Starboard cites a number of European companies in its valuation of Smithfield Foods, Inc. (NYSE:SFD)’s international business; however, we do not necessarily see all of these companies as similar to Smithfield Foods, Inc. (NYSE:SFD)’s meat business. The comparison includes Danone (one of the biggest, most diversified packaged food companies in the world), Associated British Foods (another global diversified company), Glanbia (dairy and sports nutrition), Deoleo (olive oil, rice, condiments), Artyza (specialty bakery products), and Ebro (rice, pasta, and sauces). There are reasons not to mix packaged food and protein sectors when determining comps, especially as packaged food is generally a much higher margin, more stable business than meat processing. Using only meat companies such as Hilton Food Group for comparisons, the valuation multiple for Smithfield Foods, Inc. (NYSE:SFD)’s International segment would come out lower than what the letter suggested.

Pork Segment: all of the recent top-line growth came from pricing, not volume.

Starboard’s letter says, “We believe a multiple [for Pork] of only half that of Hormel’s and Hillshire’s completely ignores the importance of Smithfield’s Pork division for the global pork industry and its growth potential, already demonstrated with top line growth of approximately 20% over the last three years.” True, Pork grew by 19% between FY09 and FY13; however, it actually shrunk a small amount in FY13. And over 100% of the gains over the last three years were driven by higher prices, which in turn were driven by higher input costs, not necessarily greater demand for product. We are not suggesting that pork demand is shrinking—indeed it is growing—we merely observe that higher global volumes are not necessarily visible in Smithfield’s Pork segment growth at this time.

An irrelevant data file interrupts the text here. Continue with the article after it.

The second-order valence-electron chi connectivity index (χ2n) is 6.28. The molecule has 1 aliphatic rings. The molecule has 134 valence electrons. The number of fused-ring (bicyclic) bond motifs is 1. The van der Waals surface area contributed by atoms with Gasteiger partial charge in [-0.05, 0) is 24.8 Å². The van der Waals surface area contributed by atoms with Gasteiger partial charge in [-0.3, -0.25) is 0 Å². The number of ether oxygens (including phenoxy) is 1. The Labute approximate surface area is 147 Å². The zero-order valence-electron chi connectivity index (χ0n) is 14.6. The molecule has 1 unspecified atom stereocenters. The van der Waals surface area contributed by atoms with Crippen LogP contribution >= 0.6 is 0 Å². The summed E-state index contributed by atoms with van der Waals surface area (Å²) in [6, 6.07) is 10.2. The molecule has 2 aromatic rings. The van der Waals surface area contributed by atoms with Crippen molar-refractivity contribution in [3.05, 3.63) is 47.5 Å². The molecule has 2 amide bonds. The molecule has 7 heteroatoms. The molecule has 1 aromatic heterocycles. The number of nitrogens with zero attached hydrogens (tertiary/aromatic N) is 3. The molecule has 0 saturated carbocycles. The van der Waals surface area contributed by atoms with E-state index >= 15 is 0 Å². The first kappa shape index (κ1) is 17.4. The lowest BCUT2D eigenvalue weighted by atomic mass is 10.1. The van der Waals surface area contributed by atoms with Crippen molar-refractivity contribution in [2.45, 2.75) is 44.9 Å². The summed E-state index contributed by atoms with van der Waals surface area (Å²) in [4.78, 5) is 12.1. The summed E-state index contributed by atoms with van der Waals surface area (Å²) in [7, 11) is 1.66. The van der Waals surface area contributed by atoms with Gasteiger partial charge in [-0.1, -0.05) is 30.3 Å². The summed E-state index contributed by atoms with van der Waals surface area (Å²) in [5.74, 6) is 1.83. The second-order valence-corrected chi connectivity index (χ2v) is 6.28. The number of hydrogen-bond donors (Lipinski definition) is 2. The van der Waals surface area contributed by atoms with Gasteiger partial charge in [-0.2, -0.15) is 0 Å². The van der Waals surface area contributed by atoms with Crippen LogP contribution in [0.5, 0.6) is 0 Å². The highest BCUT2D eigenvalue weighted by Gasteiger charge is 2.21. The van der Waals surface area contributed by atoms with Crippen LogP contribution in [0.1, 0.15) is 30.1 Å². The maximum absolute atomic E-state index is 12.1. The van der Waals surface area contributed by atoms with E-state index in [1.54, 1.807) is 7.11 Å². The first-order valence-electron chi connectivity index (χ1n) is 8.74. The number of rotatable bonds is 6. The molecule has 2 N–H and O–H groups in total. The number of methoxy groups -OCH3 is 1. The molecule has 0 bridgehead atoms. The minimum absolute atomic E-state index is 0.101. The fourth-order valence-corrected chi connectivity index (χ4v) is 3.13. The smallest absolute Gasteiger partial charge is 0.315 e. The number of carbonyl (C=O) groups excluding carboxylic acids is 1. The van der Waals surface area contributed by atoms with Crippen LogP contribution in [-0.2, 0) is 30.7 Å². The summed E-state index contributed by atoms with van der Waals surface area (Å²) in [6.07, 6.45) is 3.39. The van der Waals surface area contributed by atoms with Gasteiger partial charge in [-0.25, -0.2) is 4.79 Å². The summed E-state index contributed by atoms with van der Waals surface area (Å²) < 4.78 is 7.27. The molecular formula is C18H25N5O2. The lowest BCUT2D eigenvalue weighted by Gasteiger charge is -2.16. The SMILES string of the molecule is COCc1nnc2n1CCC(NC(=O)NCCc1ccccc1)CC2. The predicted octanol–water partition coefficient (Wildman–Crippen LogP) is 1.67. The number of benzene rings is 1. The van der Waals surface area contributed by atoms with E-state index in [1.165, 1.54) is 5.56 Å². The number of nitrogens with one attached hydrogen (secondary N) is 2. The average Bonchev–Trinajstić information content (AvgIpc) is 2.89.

Smithfield Foods, Inc. (NYSE:SFD)’s Fresh Pork sub-segment is worth more to the Chinese buyer as part of a vertically integrated company than on its own

One of the letter’s positions is that on its own, Fresh Pork would be able to “leverage its size and bargaining power to contractually secure a steady supply of high quality, genetically consistent, and traceable hogs similar to the arrangements employed by other leading meat processing companies that are not vertically integrated.” Though this is largely true, we believe a fully vertically integrated supply chain, one in which hogs and pork are only in one owner’s hands until delivery to a customer, has superior traceability to one in which the animal and its meat are handled by two or three owners before the sale. This is especially true for buyers in China, a nation that has had meat quality issues and would benefit from touting full and clear traceability of product.

Starboard: We found many parts of the letter interesting, especially the section on Fresh Pork efficiency

Starboard laid out a case for Smithfield’s Pork margins to have much better capacity utilization. We found this section creative (in a good way) and convincing. We would observe, though, that these efficiencies can be gained no matter who owns Smithfield and whether the company is whole or not. In other words, as useful as this section of the letter may be, it does not necessarily advance the case for a breakup. Starboard does not yet carry a large vote (though it could someday). Of the 8.0MM shares effectively controlled by the investor, 6.1MM are call options. Starboard, of course, can exercise these options if it so chooses.

Conclusion: We are comfortable with our previous sum-of-the-parts analysis that suggests SFD should be worth roughly $30 broken up. Perhaps this figure should be higher now that the company has drawn interest from strategic buyers, but we are not comfortable suggesting it is worth the $44-55/share suggested by Starboard.